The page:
Warning: the writer of this post may be nuts!

October 17, 2012 by Amara D. Angelica

“The only difference between me and a madman is that I am not mad.” — Salvador Dali (credit: Wikipedia)

Well, this might explain some of my wackier blog posts.

People in creative professions are treated more often for mental illness than the general population, especially writers, according to researchers at Karolinska Institute, whose large-scale Swedish registry study is the most comprehensive ever in its field.

Either that, or Swedes are crazier. Hey, I’m kidding!

Last year, researchers showed that artists and scientists were more common among families where bipolar disorder and schizophrenia is present, compared to the population at large.

They later expanded this to many more psychiatric diagnoses — such as schizoaffective disorder, depression, anxiety syndrome, alcohol abuse, drug abuse, autism, ADHD, anorexia nervosa and suicide — and to include people in outpatient care rather than exclusively hospital patients.

Now they’ve tracked almost 1.2 million patients and their relatives, identified down to second-cousin level. Since all were matched with healthy controls, the study incorporated much of the Swedish population from the most recent decades.

Like their previous study, they found that bipolar disorder is more prevalent in the entire group of people with artistic or scientific professions, such as dancers, researchers, photographers and authors. Authors specifically also were more common among most of the other psychiatric diseases (including schizophrenia, depression, anxiety syndrome and substance abuse) and were almost 50 per cent more likely to commit suicide than the general population.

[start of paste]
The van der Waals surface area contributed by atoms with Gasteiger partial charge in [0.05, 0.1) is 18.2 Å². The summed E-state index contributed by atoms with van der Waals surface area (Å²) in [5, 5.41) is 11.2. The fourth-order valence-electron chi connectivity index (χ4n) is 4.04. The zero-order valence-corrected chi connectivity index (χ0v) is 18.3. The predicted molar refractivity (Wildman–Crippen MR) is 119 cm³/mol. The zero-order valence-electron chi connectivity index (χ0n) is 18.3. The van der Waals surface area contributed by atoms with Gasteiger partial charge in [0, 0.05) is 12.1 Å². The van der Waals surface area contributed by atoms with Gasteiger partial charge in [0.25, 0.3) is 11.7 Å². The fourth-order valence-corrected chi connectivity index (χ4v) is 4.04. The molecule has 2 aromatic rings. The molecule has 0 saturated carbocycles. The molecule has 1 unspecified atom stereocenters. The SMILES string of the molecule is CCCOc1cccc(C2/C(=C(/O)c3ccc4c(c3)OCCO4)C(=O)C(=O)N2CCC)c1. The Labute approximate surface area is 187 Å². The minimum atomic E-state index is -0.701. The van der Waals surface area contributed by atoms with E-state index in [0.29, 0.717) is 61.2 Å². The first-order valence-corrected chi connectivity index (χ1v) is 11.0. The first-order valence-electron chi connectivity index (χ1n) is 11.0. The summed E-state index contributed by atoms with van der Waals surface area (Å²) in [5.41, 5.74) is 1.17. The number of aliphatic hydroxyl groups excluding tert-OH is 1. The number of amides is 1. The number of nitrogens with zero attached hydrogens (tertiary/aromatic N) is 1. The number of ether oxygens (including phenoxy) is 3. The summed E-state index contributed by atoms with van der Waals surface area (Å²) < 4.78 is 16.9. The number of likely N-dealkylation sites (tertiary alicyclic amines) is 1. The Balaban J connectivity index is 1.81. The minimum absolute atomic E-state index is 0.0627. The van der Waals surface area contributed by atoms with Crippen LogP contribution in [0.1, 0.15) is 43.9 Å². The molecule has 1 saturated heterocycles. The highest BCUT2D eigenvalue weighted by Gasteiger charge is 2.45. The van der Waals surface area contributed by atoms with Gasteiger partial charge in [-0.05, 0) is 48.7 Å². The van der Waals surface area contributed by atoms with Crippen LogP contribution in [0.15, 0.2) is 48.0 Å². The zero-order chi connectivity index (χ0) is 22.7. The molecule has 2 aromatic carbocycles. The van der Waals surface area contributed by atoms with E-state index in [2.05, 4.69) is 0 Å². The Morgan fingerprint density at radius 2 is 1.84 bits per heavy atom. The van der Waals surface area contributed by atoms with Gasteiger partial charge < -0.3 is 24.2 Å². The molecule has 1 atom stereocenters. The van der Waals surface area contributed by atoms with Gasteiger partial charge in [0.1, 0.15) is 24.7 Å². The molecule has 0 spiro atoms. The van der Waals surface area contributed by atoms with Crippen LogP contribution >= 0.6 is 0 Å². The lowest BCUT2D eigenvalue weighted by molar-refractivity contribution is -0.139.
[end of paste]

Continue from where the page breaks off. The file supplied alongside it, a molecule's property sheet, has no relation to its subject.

CureCelebrate your madness!

The researchers also observed that creative professions were more common in the relatives of patients with schizophrenia, bipolar disorder, anorexia nervosa, and, to some extent, autism. But according to Simon Kyaga, consultant in psychiatry and doctoral student at the Department of Medical Epidemiology and Biostatistics, we should reconsider approaches to mental illness.

“If one takes the view that certain phenomena associated with the patients’ illness are beneficial, it opens the way for a new approach to treatment,” he says. “In that case, the doctor and patient must come to an agreement on what is to be treated, and at what cost.”

“Twisted” by Joni Mitchell | lyrics


“Genius” by Pitchshifter | lyrics

Amara D. Angelica is Editor of KurzweilAI